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Saturday, November 07, 2009

Reviewing high school and university science subjects

I learned an awful lot of science in high school and university. And it’s a shame that all of this knowledge from years ago has been forgotten. I’d like to rectify this by refreshing my knowledge of chemistry, biology, math, and physics. And I’d like to use books that are more interesting than what I used in my courses.

For instance,

General Chemistry by Linus Pauling ($9 used including shipping at

Why we like it: It’s by Linus Pauling, winner of two Nobel prizes.
What you’ll learn: Covalence, oxidation, aldehydes, etc.
Amazon-review money quote: “Linus Pauling's treatise on general chemistry is exciting and interesting.”
Opening line: “The universe is composed of matter and radiant energy.”

Biology by Neil Campbell ($4 used including shipping at

Why we like it: It’s widely considered to be the best undergraduate biology textbook.
What you’ll learn: Photosynthesis, DNA, circulation, etc.
Amazon-review money quote: “Many times I forgot to take notes because the richness, depth and flow of the text made me feel like I was reading a novel instead of a text.”
Opening line: “In this very first section, we introduce one of life’s most distinctive features, its order.”

Math Refresher for Scientists and Engineers by John Fanchi ($26 used including shipping at—get at least the 2nd ed. to get the statistics chapters)

Why we like it: It’s a dozen math courses packed into one short book.
What you’ll learn: Linear algebra, calculus, statistics, etc.
Amazon-review money quote: “It's the sort of book that you can easily read for an hour, cover 20 or 30 pages, and not feel too exhausted.”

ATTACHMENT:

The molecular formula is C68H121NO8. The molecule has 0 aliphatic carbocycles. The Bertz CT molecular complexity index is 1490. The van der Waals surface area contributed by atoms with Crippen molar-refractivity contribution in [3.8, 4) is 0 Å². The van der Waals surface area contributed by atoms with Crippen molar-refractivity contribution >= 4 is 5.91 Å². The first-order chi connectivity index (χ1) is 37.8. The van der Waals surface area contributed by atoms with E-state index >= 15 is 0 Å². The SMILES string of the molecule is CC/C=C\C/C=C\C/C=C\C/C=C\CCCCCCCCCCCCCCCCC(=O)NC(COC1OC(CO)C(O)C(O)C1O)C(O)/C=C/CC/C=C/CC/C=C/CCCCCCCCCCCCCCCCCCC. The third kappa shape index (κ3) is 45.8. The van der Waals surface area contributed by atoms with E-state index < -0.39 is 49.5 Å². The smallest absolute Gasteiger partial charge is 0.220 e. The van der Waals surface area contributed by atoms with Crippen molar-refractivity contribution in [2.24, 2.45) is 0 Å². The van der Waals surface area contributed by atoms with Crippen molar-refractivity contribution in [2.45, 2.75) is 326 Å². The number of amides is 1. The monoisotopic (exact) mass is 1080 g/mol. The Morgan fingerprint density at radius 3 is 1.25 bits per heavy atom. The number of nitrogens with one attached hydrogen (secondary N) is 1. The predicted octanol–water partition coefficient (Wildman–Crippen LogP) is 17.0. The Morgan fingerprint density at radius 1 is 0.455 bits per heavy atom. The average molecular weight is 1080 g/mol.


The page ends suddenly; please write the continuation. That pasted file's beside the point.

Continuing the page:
Opening line:Math Refresher for Scientists and Engineers, Third Edition is intended for people with technical backgrounds who would like to refresh their math skills.”

The Feynman Lectures on Physics by Richard Feynman ($57 used including shipping at—search for ISBN 0201021153 to get the 3-vol set)

Why we like it: We love anything written by Feynman.
What you’ll learn: Relativity, dielectrics, the Schrödinger equation, etc.
Amazon-review money quote: “If you already know physics you can probably breeze through the books pretty easily getting a lot of nice insights, but otherwise you need to be prepared to work hard. ”
Opening line: “This two-year course in physics is presented
from the point of view that you, the reader, are going to be a physicist.”

What textbooks would you recommend (or not recommend)?


  • I used that Biology book in High School! oh, the memories!

    By Blogger Ellen Keri Goldberg, at 11/08/2009 7:22 a.m.  

  • Me too, Ellen! It's a beautiful book - can't wait to get it. This time, I'm going to read it at a leisurely pace.

    By Blogger Jonathan, at 11/08/2009 1:52 p.m.  

  • "Education is what is left after you've forgotten everything you've learned."

    -- Albert Einstein

    By Anonymous Anonymous, at 11/14/2009 6:12 a.m.  

  • Cool quote!

    By Blogger Jonathan, at 11/14/2009 11:59 a.m.  

  • Although not a textbook, I highly recommend Poor Charlie's Almanack by Charles T. Munger

    Charles Munger happens to be Warren Buffet's business partner.

    Most of the book is comprised of 10 speeches he's given in the past. In them, he lists out what he feels is a solution to the problem of education as seen by him (and also mentioned by Alfred North Whitehead): that of fatal unconnectedness of ideas/theories/concepts.

    You can find some of his speaches online, but you will get a lot more out of the book.

    I recommend the book to anyone who is interested in obtaining a really good education.


    By Anonymous Anonymous, at 11/16/2009 9:21 a.m.  

  • Cool stuff Carlos - I'll have to check that out.

    By Blogger Jonathan, at 11/17/2009 2:55 a.m.  

  • the "Cartoon Guide to x" are a pretty good series and mildly entertaining as well. they have them on a number of different subjects including genetics, statistics, physics, and chemistry.

    By Blogger w, at 11/22/2009 10:04 a.m.  

  • Those look cool!

    By Blogger Jonathan, at 11/22/2009 1:35 p.m.  

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